Veganism and Health

Cardio-vascular Disease

According to the National Center for Biotechnology Information, those who eat a vegan diet are less prone to cardio-vascular disease due to the fact that vegan diets are high in fiber, low in total and saturated fat, and low in bio-available phosphate. High amounts of fiber have been shown to reduce low density lipoprotein, or LDL cholesterol which in high amounts (typically in animal products) can cause plaque formation and hardened arteries. Additionally, diets containing animal products are shown to have higher amounts of total and saturated fat, as well as high phosphate levels, all of which are associated with increased risk of cardio-vascular disease.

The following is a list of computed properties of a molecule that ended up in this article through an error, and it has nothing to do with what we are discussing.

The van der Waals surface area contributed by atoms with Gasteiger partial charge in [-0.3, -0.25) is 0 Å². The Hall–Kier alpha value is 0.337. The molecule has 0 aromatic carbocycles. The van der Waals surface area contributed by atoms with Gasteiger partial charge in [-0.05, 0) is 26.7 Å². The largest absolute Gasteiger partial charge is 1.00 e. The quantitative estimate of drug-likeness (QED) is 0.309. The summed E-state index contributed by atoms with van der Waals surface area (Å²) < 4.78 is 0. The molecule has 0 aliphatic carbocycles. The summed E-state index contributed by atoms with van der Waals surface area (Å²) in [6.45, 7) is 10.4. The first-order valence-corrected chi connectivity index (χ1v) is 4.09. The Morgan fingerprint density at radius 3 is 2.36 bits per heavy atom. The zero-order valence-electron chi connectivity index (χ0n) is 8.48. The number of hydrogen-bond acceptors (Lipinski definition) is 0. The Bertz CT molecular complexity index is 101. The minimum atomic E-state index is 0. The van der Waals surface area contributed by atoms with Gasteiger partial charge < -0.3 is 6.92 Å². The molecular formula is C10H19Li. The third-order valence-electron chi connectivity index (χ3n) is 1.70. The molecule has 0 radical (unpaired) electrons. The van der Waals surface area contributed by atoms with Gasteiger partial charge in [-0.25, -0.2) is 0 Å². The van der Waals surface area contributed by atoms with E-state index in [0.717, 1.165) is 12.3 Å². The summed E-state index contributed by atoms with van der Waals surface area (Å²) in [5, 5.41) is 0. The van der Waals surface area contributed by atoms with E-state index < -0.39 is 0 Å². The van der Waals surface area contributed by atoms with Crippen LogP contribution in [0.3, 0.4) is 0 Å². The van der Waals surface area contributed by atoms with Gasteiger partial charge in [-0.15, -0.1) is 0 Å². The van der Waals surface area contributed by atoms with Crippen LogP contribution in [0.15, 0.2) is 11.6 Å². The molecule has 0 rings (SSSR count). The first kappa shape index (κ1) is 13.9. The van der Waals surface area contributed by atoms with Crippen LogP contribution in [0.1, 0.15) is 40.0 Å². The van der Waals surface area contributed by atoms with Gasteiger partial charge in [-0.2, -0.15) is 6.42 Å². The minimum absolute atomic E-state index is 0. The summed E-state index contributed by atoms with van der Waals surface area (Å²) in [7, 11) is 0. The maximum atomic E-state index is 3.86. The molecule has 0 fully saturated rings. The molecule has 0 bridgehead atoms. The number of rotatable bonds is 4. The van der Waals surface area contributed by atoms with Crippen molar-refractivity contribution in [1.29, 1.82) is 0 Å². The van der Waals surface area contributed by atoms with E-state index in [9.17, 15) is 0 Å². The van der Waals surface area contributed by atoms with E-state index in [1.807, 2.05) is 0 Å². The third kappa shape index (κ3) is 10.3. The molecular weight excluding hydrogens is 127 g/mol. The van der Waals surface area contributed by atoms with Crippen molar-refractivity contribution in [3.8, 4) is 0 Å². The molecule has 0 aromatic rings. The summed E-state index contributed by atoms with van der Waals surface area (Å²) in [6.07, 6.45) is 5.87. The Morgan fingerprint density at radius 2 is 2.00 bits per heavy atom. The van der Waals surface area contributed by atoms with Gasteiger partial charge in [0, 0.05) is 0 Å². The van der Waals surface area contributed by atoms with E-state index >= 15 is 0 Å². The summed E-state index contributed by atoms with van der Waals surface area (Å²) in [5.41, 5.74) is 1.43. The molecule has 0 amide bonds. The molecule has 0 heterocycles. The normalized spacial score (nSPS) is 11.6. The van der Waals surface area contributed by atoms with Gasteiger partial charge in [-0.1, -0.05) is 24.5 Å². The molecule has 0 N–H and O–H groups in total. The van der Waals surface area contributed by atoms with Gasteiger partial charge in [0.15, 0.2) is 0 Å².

Organic Vegetables


Studies show that vegetarians are 12%-18% less likely to develop cancer, and those who consume red and/or processed meat are at a higher risk of developing cancers of the breast, bladder, esophagus, stomach, pancreas, lung, endometrium and prostate.


According to research, a vegan diet has been associated with prevention and treatment of type 2 diabetes. This is due to the lower average weight of those who consume vegan diets, as well as the fact that vegan diets are shown to lower total and LDL cholesterol along with controlling lipid levels, not only reducing the risk of developing type 2 diabetes, but also aiding in the effectiveness of insulin treatments in those suffering from type 2 diabetes.

Fruits and Nuts
Fresh Produce


Due to the fact that vegan diets are high in magnesium, potassium, iron, thiamin, riboflavin, folate, and vitamins, research shows that vegans have a lower BMI. Additionally, vegan diets contain less total fats which is shown to lower the risk of obesity, especially in children.